Nov 09 2009

Carl Sagan Day

For me, it is far better to grasp the Universe as it really is than to persist in delusion, however satisfying and reassuring.
– Carl Sagan

Since I started blogging I have written about Carl Sagan on or about his birthday – November 9th. This year Sagan would have been 75 years old – we definitely lost him far too soon.

Sagan remains an important figure to the skeptical movement for various reasons. He made it popular to popularize science, and simultaneously showed us how it’s done. He condemned pseudoscience without seeming dismissive or judgmental. He emphasized the wonder and awe of science with poetry and power. And he had a way of forcing you to step back and take a broader perspective on the nature of things.

His signature series – Cosmos – was a breakthrough, in my opinion. What separated that series from what was (and unfortunately often still remains) the standard in science documentaries was the way in which Sagan constructed the stories of science as a personal journey. It became our personal journey as we followed Sagan through the Cosmos. Most science documentaries are constructed of talking heads looking off camera, voice overs, and graphics. In Cosmos, Sagan was talking directly to us. He was taking us gently by the hand and leading us on an adventure of discovery.

Sagan also was not just teaching us about science, he was showing us his personal love for science – how it gives us an awesome view of the universe in which we live, and why it’s important. The personal journey metaphor is also perfect. As a species, humanity is on a collective journey of scientific discovery. And we each personally take that journey as well, following in the path of those scientists who have blazed the trail.

Sagan’s book, A Demon-Haunted World – Science as a Candle in the Dark, remains one of the best entries into the world of skepticism out there – and the book I recommend to those wanting to understand what this whole skepticism thing is about. If you haven’t read it – read it right now. Buy or borrow the book, download it to your Kindle, go to the library – read it.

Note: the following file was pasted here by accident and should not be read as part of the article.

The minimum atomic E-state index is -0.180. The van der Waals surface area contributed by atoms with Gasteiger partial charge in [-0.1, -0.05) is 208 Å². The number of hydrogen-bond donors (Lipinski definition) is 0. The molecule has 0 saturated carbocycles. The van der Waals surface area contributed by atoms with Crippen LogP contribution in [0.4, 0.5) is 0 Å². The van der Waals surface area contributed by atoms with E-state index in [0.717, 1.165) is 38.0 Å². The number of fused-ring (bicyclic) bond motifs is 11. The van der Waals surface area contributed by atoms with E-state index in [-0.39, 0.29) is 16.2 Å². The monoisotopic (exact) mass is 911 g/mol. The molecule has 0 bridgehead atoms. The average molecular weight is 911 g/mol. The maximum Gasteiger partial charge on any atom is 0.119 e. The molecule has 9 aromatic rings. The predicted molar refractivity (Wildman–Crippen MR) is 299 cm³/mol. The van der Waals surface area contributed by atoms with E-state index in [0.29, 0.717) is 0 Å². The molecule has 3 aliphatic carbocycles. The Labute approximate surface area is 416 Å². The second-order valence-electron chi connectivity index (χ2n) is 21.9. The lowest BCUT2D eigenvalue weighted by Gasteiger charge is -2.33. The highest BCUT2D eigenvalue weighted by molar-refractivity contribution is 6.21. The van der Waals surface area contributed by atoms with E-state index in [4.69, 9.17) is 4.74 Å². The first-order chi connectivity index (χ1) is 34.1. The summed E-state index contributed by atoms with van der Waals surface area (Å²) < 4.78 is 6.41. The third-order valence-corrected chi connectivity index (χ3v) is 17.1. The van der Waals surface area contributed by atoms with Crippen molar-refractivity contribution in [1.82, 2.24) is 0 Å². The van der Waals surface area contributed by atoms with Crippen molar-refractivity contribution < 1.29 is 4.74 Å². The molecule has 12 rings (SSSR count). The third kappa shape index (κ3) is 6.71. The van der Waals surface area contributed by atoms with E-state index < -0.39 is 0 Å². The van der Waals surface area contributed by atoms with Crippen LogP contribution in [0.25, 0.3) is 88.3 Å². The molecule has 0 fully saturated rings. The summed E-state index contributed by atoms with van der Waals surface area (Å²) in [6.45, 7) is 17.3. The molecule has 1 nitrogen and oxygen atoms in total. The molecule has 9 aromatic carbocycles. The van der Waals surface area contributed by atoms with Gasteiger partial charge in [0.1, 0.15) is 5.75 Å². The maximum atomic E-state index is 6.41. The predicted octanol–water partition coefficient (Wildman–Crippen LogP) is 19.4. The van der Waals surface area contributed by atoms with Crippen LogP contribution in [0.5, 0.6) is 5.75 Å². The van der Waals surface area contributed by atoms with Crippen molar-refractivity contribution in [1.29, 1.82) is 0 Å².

But don’t stop there – all of Sagan’s science books are excellent reads. If you can find them, a few are available in audio format with Sagan reading.

In the last few years the skeptical movement that Sagan helped inspire has really taken off. We are bigger and more active than ever, riding the wave of social media and really taking our place as the voices of reason in society. I regret that Sagan is not around to see it and participate.

But there’s no question that his legacy continues and he remains an inspiration to those of us who seek to emulate his passion for science, teaching, and reason.

While we have remembered Sagan each year since we lost him – this year is the first Carl Sagan Day. This past weekend at Broward College the first annual Carl Sagan Day was celebrated with a full day of science. Our own Phil Plait was one of the speakers, along with James Randi and astrobiologist David Morrison. I was unable to attend, but it looks like something that should continue in the future.

For me personally, it is safe to say that Sagan was hugely influential in firing my passion for popularizing science, and he remains a role model in how to successfully promote science and reason. He remains a profound example of the ability of one man, through the power of words and ideas alone, to have a positive impact on society and millions of people.

10 responses so far

10 thoughts on “Carl Sagan Day”

  1. MilaNodens says:

    The only problem with Sagan’s quote that I have is that I don’t find delusion satisfying. Promote the scientific method in all aspects of life and Sagan’s legacy will continue. Keep up the good work, Steve!

  2. superdave says:

    Sagan was a science hero. We need a new one, soon.

  3. rafal says: